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Interterm trip finds cultural diversity without leaving U.S. borders

September 11th, 2017

by Elizabeth Ratzlaff

NORTH NEWTON, KAN. – As part of the Bethel College education course School and Community, three other students and I had the opportunity to spend a week in Chicago during the January interterm.

This month-long course focuses on the importance of multicultural education in our schools. While in our home base, the Bethel classroom, we discussed best practices to empower increasingly diverse students to learn and recognize their potential.

After a week in class, the four of us students, our professor, Lisa Scott, and her husband, Michael Scott, boarded the train to Chicago.

For this course, Bethel partners with the Chicago Center for Urban Life and Culture who hosted us, put together our itinerary and prearranged our observation placements in different Chicago public schools. We were joined by students from Millikin University in Decatur, Illinois, and shared our week-long experience with them.

The Chicago Center leaders enabled us to experience places in Chicago of which we would have most likely been unaware if we had gone on our own as “regular tourists.” They opened our eyes to the diverse neighborhoods and Chicago’s rich cultural diversity.

At the start of our trip, we were given a walking tour of Pilsen, a predominantly Latino, Mexican-American neighborhood located on the lower west side. It is culturally vibrant with many colorful murals displayed on the side of buildings and delicious and authentic Mexican food – both of which we were able to experience.

Afterwards, we were given a driving tour of South Side Chicago. We saw huge differences between neighborhoods that looked like ghost towns and that of Hyde Park where the University of Chicago is located. Food, education and medical resources are not evenly distributed, and we were all surprised to the extent of segregation between neighborhoods in the city.

Later, a leader at the Chicago Center told us stories from young students he has met who have not left their neighborhood enough to even know that their city is bordered by Lake Michigan.

We each learned to use public transportation as means to explore the city and to travel to our observation placements. We observed in classrooms for three full school days. Bailey and Clint observed in special-education classrooms in Ghoete public school with K-8 students.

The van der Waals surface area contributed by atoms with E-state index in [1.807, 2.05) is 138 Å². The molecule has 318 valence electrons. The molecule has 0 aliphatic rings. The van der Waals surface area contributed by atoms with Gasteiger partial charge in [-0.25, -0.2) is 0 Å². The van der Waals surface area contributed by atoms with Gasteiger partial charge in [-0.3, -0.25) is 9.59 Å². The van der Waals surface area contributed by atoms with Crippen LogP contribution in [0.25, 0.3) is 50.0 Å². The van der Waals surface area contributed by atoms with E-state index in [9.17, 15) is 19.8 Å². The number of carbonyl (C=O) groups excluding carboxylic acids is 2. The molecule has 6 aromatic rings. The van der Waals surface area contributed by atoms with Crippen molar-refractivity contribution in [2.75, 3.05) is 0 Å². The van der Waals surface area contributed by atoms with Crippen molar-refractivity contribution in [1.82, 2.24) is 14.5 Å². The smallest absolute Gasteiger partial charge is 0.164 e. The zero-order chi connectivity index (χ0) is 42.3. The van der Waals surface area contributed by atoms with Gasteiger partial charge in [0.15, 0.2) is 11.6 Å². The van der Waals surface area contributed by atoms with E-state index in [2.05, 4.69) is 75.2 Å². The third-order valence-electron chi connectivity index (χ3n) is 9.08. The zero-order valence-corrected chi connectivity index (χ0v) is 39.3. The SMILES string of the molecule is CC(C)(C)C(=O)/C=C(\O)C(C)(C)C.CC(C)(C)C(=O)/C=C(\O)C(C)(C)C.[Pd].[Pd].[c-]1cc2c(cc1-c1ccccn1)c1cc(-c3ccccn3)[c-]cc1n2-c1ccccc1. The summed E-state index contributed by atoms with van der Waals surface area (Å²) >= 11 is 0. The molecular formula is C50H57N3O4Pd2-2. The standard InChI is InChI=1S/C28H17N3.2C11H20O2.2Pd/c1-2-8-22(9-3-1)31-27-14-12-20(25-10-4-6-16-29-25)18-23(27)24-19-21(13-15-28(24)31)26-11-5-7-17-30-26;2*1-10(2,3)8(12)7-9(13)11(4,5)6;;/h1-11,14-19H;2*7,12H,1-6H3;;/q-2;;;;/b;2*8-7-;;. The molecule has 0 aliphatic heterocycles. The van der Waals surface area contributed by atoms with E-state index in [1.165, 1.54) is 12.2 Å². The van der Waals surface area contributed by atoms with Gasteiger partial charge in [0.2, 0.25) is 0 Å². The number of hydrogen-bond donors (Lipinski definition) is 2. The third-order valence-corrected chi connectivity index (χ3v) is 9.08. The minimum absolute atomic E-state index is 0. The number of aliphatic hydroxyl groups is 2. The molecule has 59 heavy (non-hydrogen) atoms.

“Observing in the Chicago public schools allowed me to grow in a way that I would not have been able to here in rural Kansas. I saw diversity at new levels, and the experience made me confident in my decision to continue forward in the field of education,” said my classmate Bailey.

Austin and I observed in English and Language Arts classrooms at Infinity High School in Little Village neighborhood. Little Village has the highest concentration of Latino immigrants in Chicago, and 96 percent of Infinity High School’s students are first- and second-generation Mexican-American immigrants.

It was a very different cultural experience than my own high school experience in rural Moundridge. I cannot pretend to understand the way a minority in the United States feels when she or he or they walk into a room unable to identify with another of their race, religion or sexual orientation.

I am White, middle-class, straight and Christian, and regardless of who I am surrounded by, I am still part of the dominant society in my country. This said, it was a new and valuable experience for me to walk into a classroom where I was the only person of my race and a “minority.”

It was encouraging to see how the teachers incorporated students’ Mexican culture within everyday lesson plans and allowed the bilingual students to speak Spanish freely when they weren’t doing class work in English. I was grateful to see multiple cultures being celebrated and coexisting within the school.

While many of our friends traveled outside of the United States to experience other cultures during Interterm, we found that there are many cultures to appreciate right here in the United States as well. Our country’s diversity is a gift, and our Chicago trip made that obvious once again.


Elizabeth Ratzlaff is a sophomore from Moundridge. Other members of the 2017 interterm class School and Community, taught by Lisa Janzen Scott, associate professor of education, were Austin Biggerstaff, Clyde, Bailey Strausz, Moundridge, and Clinton Unruh, Newton.

About Bethel

As the first Mennonite college founded in North America, Bethel College celebrates a tradition of progressive Christian liberal arts education, diversity within community, and lifelong learning.